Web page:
7 Media Landscape Trends to Watch Now

The start of 2022 brought uncertainty as we navigated the Omicron variant and once again needed to take a nimble and quickly evolving approach with media, including at key events such as CES. Now as restrictions once again relax across the US, brands are having to assess the best avenues to engage journalists to ensure maximum attention for their campaigns. While many outlets and reporters are still operating in a hybrid environment — which includes how they are working, where they are working, and their reporting plans — others are keen to meet in person and take full advantage of live experiences. And that’s not the only consideration you should keep in mind as you move forward with your media planning.

As 2022 takes off and you continue to plan your brand campaigns, these seven media landscape trends  from our team of media experts are worth watching:

  1. Substack is Thriving: While Substack is not new, an increasing number of lifestyle journalists have joined the club, producing their own weekly newsletters. Their newsletters provide an inside, real-time look at upcoming editorial opportunities, pitching preferences and pet peeves, as well as industry insights.
  2. Change the Channel: As media outlets diversify where/how they’re drawing in audiences, new avenues to engage continue to spring up – from TikTok (check out NiemanLab’s running list here) to ‘bite-sized’ newsletters to podcasts. These channels offer more opportunity for storytelling beyond the ‘traditional’ editorial. Watch for media publishers to continue embracing & leaning into fresh channels.
  3. The Power of Podcasting: Speaking of rapidly growing channels, podcasting is thriving with some investors speculating that it supplants TV and radio. In fact, about a quarter of U.S. adults (23%) say they sometimes get news from podcasts, according to a Pew Research Center survey. If you’re looking to break through with a reporter or target outlet, chances are they have a podcast and are looking for guests. It can also further build a relationship with a journalist since podcasts offer more of a free flowing conversation. To hear from a pro, listen to one of the most popular podcasters in history: How I Built This.
  4. Broadcast News Transformation: Broadcast news is undergoing a transformation with several key primetime permanent anchor spots open, executive shake-ups and mergers that are almost to the finish line. While news streaming platforms also aren’t new, networks like CNN are putting resources toward its own offering called CNN+, set to roll out in Spring, while others such as ABC, CBS and NBC continue to create new shows and hire big names to fill the always on airtime.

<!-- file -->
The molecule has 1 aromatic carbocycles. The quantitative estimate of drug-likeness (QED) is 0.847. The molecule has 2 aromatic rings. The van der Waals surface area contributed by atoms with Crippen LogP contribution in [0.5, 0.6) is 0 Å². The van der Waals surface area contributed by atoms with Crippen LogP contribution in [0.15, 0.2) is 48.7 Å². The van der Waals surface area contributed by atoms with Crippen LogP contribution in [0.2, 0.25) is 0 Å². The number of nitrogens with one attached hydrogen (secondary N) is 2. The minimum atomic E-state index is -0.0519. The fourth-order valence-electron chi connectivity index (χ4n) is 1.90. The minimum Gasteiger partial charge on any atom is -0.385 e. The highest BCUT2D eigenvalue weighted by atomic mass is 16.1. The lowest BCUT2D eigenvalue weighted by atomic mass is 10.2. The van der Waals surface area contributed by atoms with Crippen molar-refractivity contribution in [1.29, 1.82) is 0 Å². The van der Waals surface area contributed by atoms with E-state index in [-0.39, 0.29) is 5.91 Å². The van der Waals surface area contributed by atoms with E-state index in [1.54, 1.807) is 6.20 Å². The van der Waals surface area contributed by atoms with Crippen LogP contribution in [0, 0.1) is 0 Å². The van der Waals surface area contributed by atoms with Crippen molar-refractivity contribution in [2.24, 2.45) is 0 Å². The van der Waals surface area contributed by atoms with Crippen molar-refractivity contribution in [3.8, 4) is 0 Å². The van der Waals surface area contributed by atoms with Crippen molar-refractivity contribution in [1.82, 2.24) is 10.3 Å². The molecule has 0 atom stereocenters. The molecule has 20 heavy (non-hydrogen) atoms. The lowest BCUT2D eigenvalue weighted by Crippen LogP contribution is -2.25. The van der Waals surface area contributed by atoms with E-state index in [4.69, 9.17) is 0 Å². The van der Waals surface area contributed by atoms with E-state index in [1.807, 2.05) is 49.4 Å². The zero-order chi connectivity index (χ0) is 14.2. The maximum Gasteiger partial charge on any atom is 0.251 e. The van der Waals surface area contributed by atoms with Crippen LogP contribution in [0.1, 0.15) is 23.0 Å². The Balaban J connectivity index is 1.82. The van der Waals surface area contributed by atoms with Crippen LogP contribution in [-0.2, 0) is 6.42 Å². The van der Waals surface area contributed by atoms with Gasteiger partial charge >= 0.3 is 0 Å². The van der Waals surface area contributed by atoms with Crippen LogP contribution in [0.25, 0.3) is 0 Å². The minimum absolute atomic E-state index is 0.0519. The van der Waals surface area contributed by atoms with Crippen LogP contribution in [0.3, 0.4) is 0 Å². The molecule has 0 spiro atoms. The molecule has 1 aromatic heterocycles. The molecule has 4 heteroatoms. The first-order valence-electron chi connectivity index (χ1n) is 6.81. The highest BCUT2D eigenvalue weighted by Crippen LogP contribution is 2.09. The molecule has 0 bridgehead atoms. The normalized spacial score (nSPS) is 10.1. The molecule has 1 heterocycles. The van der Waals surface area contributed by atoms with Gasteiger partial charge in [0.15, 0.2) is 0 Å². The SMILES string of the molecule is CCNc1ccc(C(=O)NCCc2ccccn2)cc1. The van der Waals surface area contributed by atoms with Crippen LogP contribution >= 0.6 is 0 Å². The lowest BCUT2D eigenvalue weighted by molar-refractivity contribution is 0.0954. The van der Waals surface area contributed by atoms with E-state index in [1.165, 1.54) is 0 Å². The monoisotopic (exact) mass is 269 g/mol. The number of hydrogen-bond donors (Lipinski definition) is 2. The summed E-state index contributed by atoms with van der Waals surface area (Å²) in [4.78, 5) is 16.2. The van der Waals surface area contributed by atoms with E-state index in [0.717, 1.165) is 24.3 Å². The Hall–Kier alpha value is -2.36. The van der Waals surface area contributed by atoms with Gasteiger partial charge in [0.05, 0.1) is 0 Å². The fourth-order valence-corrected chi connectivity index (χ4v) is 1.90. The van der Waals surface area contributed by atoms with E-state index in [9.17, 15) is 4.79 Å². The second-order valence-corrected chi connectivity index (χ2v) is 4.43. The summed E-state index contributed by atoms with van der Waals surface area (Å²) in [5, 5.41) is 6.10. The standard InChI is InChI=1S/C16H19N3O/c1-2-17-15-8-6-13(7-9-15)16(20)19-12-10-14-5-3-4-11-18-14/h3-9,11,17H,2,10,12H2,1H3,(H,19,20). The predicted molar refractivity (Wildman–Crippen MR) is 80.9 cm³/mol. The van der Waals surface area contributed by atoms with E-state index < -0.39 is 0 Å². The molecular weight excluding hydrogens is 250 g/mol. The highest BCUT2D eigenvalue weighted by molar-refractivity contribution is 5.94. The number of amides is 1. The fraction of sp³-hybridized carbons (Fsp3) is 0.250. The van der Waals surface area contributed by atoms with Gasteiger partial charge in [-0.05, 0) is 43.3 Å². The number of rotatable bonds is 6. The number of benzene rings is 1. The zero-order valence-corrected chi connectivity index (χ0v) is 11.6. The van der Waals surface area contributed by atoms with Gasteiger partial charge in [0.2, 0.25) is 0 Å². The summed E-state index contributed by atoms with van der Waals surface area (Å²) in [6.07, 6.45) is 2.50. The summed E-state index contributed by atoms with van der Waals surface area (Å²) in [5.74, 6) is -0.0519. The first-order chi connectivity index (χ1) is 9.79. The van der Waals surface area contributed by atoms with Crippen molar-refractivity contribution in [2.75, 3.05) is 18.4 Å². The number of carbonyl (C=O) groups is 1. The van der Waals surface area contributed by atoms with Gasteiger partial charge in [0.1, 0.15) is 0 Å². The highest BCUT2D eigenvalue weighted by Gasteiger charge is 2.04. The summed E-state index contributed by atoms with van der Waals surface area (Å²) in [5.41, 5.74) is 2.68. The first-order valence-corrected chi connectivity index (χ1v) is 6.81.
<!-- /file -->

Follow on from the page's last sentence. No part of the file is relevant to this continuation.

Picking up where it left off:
5. Digitization of Newsrooms: Traditional newsrooms are shrinking as a result of the increase in digital content, the decline of print and traditional broadcast media consumption, the ease and prevalence of hybrid work models, as well as budget cuts and the mergers of large media entities. We’re seeing changes in the bandwidth of media professionals and a larger number of journalists who cover several beats across various sectors. Similarly, there’s a continued growth in sponsored content, as more digital media organizations look to recruit and retain new subscribers.
  6. ‘Walking the Walk’ in Healthcare DE&I: The COVID pandemic exposed some bitter truths about racial and health disparities, and that has led to reporters being even more discerning about stories that paint a larger picture about diversity and inclusion. While everyone tries to ‘talk the talk’ on DE&I initiatives, those organizations successful in sharing their perspective via media will ground their work in data and proof points – particularly in health media conversations – to show how they’re bridging the gaps and making health care and better health outcomes and a reality for underserved communities.
  7. A Hybrid Era: After two years of on-and-off restrictions, we are now seeing more journalists getting out of ‘the office’ and into the communities they serve to do face-to-face reporting. While in-person reporting has again returned as an option, virtual interviews are still considered an acceptable alternative for many media outlets. Virtual also allows for more flexibility for both media and interviewees as circumstances continue to evolve.

While the media landscape changes as quickly as the fast-moving news cycle, Ketchum’s Global Media Specialty keeps its finger on the pulse. Connect with us to learn more about the depth of our earned media capabilities.

 

Contributors to this blog: Erica Saviano, Marissa Kandel, Jen Reinhard, Bethany Hardy, Irene Rogers, Kerry Hendry and Alana Prisco.